Easter and Chocolate: A Tale as Old as Time
Posted: 26 Jan 2024
Equinox to Easter: How the Chocolate Egg Became Synonymous with Spring
Easter has been associated with nature ever since it was first celebrated, back in 325AD. And before that, the spring festivals it came to replace were all about new life, sunlight and the changing seasons. So, it makes perfect sense to symbolise the holiday with an egg. But how chocolate became the go-to gift each Easter is a gripping (lamb’s) tale.
Let’s take a look back at how the Easter bunny came into existence and why chocolate is so synonymous with our spring festivities.
by Lyndsey Hall
26 January 2024
Pascha, Paques, Eostre, Easter
Most European countries took the name for their spring festival from the Jewish holiday of Passover, which is why in France it’s called Paques, in Italy it’s Pasqua, and in Greece it’s Pascha. Britain and Germany, on the other hand, took inspiration from Eostre, the Anglo-Saxon goddess of spring or renewal.
Eostre, known in Germany as Ostara (where Easter is called Ostern), stems from the Proto-Indo-European word for ‘dawn’ or ‘daybreak’. In modern English, ‘east’ also comes from the same root, via the Proto-Germanic word for ‘towards the dawn’.
According to the Venerable Bede, the 8th century English monk who wrote about Eostre in his work The Reckoning of Time, feasts would be held in Eostre’s honour during the month of April. So, it’s clear to see where the roots of our modern-day celebrations began, but how did eggs come to feature so prominently?
Easter Bunnies, Chicks and Painted Eggs
Eggs have always been a symbol of new life, for obvious reasons. During the Middle Ages it became fashionable to decorate boiled eggs during Holy Week and eat them as a treat after mass on Easter Sunday, celebrating the end of Lent and weeks of fasting.
The first mention of rabbits in connection with Easter was in an 18th century book by a German professor of medicine. In it, he describes a folklore tale in which hares would hide coloured eggs for children to find, which is thought to be the first depiction of that classic spring pastime, the Easter egg hunt. Rabbits and hares were already connected to the goddess Eostre, and considered symbols of fertility and springtime, so the idea of an Easter bunny was a natural progression.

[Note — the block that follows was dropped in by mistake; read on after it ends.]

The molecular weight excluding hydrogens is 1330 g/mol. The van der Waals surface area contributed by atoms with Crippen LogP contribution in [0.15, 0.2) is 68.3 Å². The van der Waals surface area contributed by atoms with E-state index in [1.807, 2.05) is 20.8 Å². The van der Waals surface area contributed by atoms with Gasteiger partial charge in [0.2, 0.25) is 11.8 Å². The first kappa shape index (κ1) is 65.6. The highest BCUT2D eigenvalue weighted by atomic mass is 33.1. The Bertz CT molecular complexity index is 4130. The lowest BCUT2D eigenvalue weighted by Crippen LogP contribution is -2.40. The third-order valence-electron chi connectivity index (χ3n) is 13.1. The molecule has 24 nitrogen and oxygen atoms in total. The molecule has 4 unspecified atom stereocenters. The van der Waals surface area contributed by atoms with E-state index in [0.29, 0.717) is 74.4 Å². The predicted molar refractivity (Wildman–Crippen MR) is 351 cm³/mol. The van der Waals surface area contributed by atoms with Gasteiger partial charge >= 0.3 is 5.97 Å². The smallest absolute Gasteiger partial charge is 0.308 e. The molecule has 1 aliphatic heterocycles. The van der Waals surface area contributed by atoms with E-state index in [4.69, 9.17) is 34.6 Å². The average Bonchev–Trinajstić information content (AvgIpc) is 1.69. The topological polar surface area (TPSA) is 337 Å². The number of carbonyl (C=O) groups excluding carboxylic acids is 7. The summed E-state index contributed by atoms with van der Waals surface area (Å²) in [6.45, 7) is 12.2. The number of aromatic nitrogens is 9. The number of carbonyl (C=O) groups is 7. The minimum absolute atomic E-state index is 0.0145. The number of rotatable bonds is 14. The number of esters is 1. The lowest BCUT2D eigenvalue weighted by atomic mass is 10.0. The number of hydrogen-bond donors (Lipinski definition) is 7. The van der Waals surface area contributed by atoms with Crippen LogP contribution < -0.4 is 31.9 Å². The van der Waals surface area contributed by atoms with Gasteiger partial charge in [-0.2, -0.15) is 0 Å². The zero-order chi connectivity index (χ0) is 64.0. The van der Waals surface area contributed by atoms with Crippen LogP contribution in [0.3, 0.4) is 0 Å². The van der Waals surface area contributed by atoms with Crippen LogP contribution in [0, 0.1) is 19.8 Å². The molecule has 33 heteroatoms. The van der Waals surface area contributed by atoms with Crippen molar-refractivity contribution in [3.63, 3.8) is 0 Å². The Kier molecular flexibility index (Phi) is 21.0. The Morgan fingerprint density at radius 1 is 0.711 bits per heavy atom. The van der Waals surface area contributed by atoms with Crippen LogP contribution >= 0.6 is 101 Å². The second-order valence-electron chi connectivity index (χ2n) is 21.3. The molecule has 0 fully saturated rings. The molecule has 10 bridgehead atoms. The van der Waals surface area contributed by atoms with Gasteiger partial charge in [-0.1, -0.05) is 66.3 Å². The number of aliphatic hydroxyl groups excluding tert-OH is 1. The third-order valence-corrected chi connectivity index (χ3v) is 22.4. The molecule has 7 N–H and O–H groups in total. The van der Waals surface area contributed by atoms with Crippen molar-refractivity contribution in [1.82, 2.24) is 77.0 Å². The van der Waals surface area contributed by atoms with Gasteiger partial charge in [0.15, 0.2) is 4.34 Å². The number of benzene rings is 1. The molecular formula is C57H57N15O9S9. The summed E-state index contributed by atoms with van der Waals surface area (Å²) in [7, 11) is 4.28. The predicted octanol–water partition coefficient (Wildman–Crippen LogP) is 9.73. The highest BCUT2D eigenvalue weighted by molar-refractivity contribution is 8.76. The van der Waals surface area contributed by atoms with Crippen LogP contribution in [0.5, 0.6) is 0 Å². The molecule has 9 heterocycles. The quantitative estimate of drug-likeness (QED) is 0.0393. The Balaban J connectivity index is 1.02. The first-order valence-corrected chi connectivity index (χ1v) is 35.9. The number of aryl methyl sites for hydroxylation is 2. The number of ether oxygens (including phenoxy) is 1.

Decorating eggs is still popular in many European countries around Eastertime, whether hard-boiled, blown or even plastic. In the early 20th century, the eggs were made from papier-mâché and filled with gifts, but it wasn’t long before these eggs turned into sweet treats and Easter, as we know it, was born…
How Chocolate Came to Be Associated with Easter
Chocolate had been introduced to Europe in the 1500s by the Spanish conquistadors who brought it back from South America. It was initially a dark, bitter drink—sometimes mixed with chilli pepper and vanilla—that the Aztecs and Mayans revered. You can read more about the origins of chocolate in our post The Royal History of Chocolate.
In Europe, it was considered a luxury and enjoyed only by the wealthy nobility.
It wasn’t until the early 18th century, English and Dutch chocolate makers added sugar and milk to the chocolate, still in liquid form, to create an early version of the hot chocolate drink we know and love today. Fry’s of Bristol created the first modern, solid chocolate bar in 1847, by combining cocoa powder produced using the new Dutching process invented by Coenraad J. Van Houten, with cocoa butter.
The first chocolate Easter eggs appeared in France and Germany in the 19th century, starting out as solid chocolate shapes before eventually becoming hollow, as techniques were improved. The first hollow chocolate Easter eggs sold in the UK were created by Fry’s in 1873, who combined cocoa butter, cocoa powder and sugar to create a couverture chocolate that could be poured into moulds and would set firm. The earliest British chocolate eggs used dark chocolate and were filled with dragées, a shiny confection like sugar pearls. They also featured the classic ‘crocodile’ effect on the shells, which helped to hide any cracks or imperfections.
Two years later, Cadbury copied Fry’s hollow egg, and from there chocolate eggs and other hollow figures became a common sight in confectionery shop windows, particularly at Easter and Christmas. Chocolate was still quite a luxury, despite being increasingly accessible and affordable, and was a popular gift for special occasions.
And not much has changed since then! Chocolate is still an affordable indulgence and a hugely popular gift at Eastertime, whether in egg form, the shape of a bunny or even a simple bar or bonbon.
Get ahead this year with our Easter product showcase, jam-packed with inspiration to create your own eggcellent Easter range!